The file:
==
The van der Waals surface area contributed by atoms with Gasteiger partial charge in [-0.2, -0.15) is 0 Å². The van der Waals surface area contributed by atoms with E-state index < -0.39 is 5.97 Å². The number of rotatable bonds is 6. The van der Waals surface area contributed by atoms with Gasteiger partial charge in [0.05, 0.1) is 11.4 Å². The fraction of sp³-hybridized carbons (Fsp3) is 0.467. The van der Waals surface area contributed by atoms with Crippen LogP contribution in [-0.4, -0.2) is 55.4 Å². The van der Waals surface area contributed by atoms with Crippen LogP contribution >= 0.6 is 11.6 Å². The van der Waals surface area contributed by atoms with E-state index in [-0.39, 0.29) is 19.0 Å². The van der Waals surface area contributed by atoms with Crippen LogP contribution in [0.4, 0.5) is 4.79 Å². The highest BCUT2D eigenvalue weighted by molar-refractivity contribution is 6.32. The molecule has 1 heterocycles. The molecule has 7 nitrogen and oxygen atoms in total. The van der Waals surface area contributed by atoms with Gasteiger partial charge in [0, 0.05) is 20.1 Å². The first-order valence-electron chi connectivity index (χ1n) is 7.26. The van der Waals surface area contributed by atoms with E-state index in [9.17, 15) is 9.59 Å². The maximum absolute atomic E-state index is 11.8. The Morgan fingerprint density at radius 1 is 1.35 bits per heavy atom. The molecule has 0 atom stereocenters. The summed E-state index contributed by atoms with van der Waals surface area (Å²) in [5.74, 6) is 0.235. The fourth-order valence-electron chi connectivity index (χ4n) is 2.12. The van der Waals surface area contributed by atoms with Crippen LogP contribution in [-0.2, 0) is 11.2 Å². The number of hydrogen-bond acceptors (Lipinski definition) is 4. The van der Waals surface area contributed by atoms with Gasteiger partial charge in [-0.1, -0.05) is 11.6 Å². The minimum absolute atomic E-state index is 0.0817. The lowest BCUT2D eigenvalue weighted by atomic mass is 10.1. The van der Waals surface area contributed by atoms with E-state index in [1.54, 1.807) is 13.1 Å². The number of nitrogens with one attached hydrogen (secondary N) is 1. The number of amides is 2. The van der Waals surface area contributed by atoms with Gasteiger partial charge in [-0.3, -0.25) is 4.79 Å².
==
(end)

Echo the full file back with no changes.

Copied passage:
The van der Waals surface area contributed by atoms with Gasteiger partial charge in [-0.2, -0.15) is 0 Å². The van der Waals surface area contributed by atoms with E-state index < -0.39 is 5.97 Å². The number of rotatable bonds is 6. The van der Waals surface area contributed by atoms with Gasteiger partial charge in [0.05, 0.1) is 11.4 Å². The fraction of sp³-hybridized carbons (Fsp3) is 0.467. The van der Waals surface area contributed by atoms with Crippen LogP contribution in [-0.4, -0.2) is 55.4 Å². The van der Waals surface area contributed by atoms with Crippen LogP contribution >= 0.6 is 11.6 Å². The van der Waals surface area contributed by atoms with E-state index in [-0.39, 0.29) is 19.0 Å². The van der Waals surface area contributed by atoms with Crippen LogP contribution in [0.4, 0.5) is 4.79 Å². The highest BCUT2D eigenvalue weighted by molar-refractivity contribution is 6.32. The molecule has 1 heterocycles. The molecule has 7 nitrogen and oxygen atoms in total. The van der Waals surface area contributed by atoms with Gasteiger partial charge in [0, 0.05) is 20.1 Å². The first-order valence-electron chi connectivity index (χ1n) is 7.26. The van der Waals surface area contributed by atoms with E-state index in [9.17, 15) is 9.59 Å². The maximum absolute atomic E-state index is 11.8. The Morgan fingerprint density at radius 1 is 1.35 bits per heavy atom. The molecule has 0 atom stereocenters. The summed E-state index contributed by atoms with van der Waals surface area (Å²) in [5.74, 6) is 0.235. The fourth-order valence-electron chi connectivity index (χ4n) is 2.12. The van der Waals surface area contributed by atoms with Crippen LogP contribution in [-0.2, 0) is 11.2 Å². The number of hydrogen-bond acceptors (Lipinski definition) is 4. The van der Waals surface area contributed by atoms with Gasteiger partial charge in [-0.1, -0.05) is 11.6 Å². The minimum absolute atomic E-state index is 0.0817. The lowest BCUT2D eigenvalue weighted by atomic mass is 10.1. The van der Waals surface area contributed by atoms with E-state index in [1.54, 1.807) is 13.1 Å². The number of nitrogens with one attached hydrogen (secondary N) is 1. The number of amides is 2. The van der Waals surface area contributed by atoms with Gasteiger partial charge in [-0.3, -0.25) is 4.79 Å².